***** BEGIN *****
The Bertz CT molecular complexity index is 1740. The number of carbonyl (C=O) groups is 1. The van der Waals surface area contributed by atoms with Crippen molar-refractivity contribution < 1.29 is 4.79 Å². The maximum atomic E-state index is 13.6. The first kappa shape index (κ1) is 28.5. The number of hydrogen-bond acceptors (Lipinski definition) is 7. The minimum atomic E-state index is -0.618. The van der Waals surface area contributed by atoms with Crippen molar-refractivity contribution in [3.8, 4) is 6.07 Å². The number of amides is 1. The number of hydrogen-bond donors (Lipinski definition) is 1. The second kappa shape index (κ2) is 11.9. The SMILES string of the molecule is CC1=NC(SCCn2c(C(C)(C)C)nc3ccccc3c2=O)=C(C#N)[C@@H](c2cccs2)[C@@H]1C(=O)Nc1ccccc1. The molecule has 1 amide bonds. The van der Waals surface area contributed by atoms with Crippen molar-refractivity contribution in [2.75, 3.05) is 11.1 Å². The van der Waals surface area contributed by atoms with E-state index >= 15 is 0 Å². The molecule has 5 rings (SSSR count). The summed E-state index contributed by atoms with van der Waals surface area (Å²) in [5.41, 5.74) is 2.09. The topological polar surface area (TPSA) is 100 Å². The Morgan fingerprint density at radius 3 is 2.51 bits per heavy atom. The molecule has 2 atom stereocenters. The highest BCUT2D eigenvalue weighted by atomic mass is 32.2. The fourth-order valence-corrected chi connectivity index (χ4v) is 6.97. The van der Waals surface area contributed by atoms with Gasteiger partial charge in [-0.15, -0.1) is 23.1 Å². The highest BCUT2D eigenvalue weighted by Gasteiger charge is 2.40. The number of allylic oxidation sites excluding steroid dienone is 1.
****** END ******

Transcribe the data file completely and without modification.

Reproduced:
The Bertz CT molecular complexity index is 1740. The number of carbonyl (C=O) groups is 1. The van der Waals surface area contributed by atoms with Crippen molar-refractivity contribution < 1.29 is 4.79 Å². The maximum atomic E-state index is 13.6. The first kappa shape index (κ1) is 28.5. The number of hydrogen-bond acceptors (Lipinski definition) is 7. The minimum atomic E-state index is -0.618. The van der Waals surface area contributed by atoms with Crippen molar-refractivity contribution in [3.8, 4) is 6.07 Å². The number of amides is 1. The number of hydrogen-bond donors (Lipinski definition) is 1. The second kappa shape index (κ2) is 11.9. The SMILES string of the molecule is CC1=NC(SCCn2c(C(C)(C)C)nc3ccccc3c2=O)=C(C#N)[C@@H](c2cccs2)[C@@H]1C(=O)Nc1ccccc1. The molecule has 1 amide bonds. The van der Waals surface area contributed by atoms with Crippen molar-refractivity contribution in [2.75, 3.05) is 11.1 Å². The van der Waals surface area contributed by atoms with E-state index >= 15 is 0 Å². The molecule has 5 rings (SSSR count). The summed E-state index contributed by atoms with van der Waals surface area (Å²) in [5.41, 5.74) is 2.09. The topological polar surface area (TPSA) is 100 Å². The Morgan fingerprint density at radius 3 is 2.51 bits per heavy atom. The molecule has 2 atom stereocenters. The highest BCUT2D eigenvalue weighted by atomic mass is 32.2. The fourth-order valence-corrected chi connectivity index (χ4v) is 6.97. The van der Waals surface area contributed by atoms with Gasteiger partial charge in [-0.15, -0.1) is 23.1 Å². The highest BCUT2D eigenvalue weighted by Gasteiger charge is 2.40. The number of allylic oxidation sites excluding steroid dienone is 1.